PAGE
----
Instead, this is a sprawling movie in which Moore chronicles his book tour, which incidentally happens to take him near enough to corporate headquarters’ and factories for major American businesses that coincidentally have massive layoffs right around the time of Moore’s visit! As a result, Moore will –for example – be driving around Chicago when he comes to the Leaf candy plant where he is planning to deliver a novelty check to the CEO of the company for putting workers out of work in a city he visited earlier. While on the grounds, Moore learns that Hershey has just announced that it bought Leaf and Moore tries to get back into the building. Things like that – companies being old, plants being closed, etc. – seem to happen frequently around Moore as he travels on his book tour, giving him great access to disgruntled workers.
The problem is, the story Moore is documenting never takes real focus. Moore does not pursue CEOs to ask them a single, unifying question. Instead, he annoys lackeys and assistants who work for the CEOs and he never quite nails them down to a decent answer because, in truth, they are not in a position to respond. There is one exception and that is with the CEO of Nike, who was cited specifically in “Downsize This!” and who invites Moore to meet him via a radio show Moore is appearing on to promote his book tour.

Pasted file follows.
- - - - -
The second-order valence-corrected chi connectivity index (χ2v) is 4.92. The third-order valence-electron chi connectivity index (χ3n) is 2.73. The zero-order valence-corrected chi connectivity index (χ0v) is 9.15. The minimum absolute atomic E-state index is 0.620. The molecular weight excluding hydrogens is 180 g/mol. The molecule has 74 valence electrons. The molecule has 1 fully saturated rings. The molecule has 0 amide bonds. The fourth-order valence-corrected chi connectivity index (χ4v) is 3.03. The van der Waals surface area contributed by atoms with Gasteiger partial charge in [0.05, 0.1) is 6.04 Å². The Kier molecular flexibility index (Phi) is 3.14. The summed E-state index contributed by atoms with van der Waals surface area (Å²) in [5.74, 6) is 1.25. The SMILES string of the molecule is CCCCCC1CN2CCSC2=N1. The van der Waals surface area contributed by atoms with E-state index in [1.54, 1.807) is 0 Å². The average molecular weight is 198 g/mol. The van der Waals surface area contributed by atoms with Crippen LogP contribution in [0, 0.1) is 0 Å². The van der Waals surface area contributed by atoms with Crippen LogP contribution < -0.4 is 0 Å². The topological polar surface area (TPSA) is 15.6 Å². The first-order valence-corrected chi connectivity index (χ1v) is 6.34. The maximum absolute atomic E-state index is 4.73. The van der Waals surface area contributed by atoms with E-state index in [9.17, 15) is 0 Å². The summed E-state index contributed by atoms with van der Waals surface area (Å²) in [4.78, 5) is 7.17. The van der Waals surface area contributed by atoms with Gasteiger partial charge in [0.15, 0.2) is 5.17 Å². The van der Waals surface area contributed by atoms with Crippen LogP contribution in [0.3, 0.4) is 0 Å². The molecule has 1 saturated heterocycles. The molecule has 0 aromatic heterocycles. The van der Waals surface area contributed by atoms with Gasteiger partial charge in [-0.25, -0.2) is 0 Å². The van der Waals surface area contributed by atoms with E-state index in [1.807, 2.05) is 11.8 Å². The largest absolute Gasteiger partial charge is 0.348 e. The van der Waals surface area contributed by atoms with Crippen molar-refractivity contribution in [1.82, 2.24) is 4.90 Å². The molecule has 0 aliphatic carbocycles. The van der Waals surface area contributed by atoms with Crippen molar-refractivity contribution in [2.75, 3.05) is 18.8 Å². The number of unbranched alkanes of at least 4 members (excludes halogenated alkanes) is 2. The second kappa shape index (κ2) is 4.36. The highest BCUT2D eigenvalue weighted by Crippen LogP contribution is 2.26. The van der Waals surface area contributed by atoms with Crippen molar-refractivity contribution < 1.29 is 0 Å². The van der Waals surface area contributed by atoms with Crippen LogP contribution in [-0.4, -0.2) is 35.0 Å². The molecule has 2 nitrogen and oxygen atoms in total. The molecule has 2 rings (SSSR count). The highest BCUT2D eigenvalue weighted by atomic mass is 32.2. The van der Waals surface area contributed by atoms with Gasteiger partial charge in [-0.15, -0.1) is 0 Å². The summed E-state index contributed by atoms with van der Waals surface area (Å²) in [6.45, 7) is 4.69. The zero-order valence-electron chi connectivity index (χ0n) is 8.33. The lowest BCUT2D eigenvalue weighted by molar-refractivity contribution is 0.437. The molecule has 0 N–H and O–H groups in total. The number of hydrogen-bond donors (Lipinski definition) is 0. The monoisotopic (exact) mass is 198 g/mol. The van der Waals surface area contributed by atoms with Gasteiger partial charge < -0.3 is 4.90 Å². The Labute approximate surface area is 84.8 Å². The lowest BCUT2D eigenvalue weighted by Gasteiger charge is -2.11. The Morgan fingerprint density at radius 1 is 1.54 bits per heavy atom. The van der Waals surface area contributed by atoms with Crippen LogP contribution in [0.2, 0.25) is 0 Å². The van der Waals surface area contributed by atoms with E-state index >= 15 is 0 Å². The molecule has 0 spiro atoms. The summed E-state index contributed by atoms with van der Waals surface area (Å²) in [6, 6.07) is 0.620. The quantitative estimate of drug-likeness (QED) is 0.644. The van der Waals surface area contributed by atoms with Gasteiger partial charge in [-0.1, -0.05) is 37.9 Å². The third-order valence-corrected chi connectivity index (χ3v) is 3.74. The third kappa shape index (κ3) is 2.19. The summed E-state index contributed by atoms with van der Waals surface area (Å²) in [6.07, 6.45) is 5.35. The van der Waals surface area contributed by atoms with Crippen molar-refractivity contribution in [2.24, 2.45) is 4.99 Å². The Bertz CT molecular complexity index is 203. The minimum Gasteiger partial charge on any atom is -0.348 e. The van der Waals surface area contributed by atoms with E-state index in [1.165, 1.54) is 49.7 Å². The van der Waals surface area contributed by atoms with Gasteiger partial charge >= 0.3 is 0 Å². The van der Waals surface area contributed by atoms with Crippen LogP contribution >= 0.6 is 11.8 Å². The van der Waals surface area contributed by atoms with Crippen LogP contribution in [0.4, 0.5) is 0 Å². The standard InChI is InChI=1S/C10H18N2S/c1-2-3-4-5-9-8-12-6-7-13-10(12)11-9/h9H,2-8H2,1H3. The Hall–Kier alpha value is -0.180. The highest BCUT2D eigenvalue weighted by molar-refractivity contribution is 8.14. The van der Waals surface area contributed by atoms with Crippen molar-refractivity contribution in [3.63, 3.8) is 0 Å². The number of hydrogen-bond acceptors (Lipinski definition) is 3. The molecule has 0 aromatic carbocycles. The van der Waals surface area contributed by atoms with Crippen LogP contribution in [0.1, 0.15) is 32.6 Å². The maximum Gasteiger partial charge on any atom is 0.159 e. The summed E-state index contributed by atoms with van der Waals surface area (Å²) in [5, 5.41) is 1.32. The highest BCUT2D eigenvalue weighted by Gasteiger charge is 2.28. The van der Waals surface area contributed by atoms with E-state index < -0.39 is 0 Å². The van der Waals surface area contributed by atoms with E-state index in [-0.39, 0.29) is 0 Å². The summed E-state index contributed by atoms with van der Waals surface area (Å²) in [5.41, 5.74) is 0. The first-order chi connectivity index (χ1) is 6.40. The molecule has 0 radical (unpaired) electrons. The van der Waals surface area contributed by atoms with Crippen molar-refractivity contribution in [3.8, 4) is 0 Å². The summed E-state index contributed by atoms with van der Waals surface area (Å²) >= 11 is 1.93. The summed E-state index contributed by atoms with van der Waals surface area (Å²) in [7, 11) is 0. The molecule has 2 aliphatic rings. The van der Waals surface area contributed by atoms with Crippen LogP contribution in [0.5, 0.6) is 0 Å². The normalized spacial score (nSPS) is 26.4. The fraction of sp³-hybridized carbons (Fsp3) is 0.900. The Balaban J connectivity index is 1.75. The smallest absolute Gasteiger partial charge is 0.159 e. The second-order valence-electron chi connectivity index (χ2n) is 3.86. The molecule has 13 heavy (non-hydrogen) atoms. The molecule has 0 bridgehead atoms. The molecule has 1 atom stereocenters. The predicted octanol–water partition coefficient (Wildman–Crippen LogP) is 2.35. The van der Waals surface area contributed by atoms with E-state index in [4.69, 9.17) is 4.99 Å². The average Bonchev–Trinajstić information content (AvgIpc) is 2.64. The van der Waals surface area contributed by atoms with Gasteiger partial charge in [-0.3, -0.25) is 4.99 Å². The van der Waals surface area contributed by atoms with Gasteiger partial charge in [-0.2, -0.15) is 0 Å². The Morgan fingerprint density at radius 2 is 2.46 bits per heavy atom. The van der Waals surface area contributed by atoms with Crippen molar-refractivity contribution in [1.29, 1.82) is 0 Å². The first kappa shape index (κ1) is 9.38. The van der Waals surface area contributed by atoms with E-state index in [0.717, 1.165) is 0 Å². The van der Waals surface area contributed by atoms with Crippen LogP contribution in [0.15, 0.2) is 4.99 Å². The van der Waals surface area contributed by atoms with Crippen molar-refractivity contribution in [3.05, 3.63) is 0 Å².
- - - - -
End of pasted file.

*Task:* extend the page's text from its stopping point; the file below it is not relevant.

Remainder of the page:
That is the most disturbing and direct interview in The Big One as the audience watches as the head of Nike flatly denies that using 14 year-old Indonesian labor is wrong. Moore is at his most biting when he begs the head of Nike for jobs for Flint, Michigan and tries to prove to the executive that Americans want to work (which he is unsuccessful in arguing, sadly!). But this is the most informative the film gets because he is the only person who actually has the authority to change the company represented in the movie and Moore’s efforts are a dismal failure.
Now, don’t get me wrong, I am VERY much on the side of the working class. I am one of the few people on the site to gladly read and review The Communist Manifesto (reviewed here!) and when I was in politics, I was appealing to the poor (important note: if you want to be elected in the United States, you can’t campaign to the poor – they have no money to donate to keep your campaign afloat!). So my problems with The Big One do not stem from disliking the working-class folk who would benefit from Moore’s interventions and efforts, but rather from the movie’s lack of focus on that.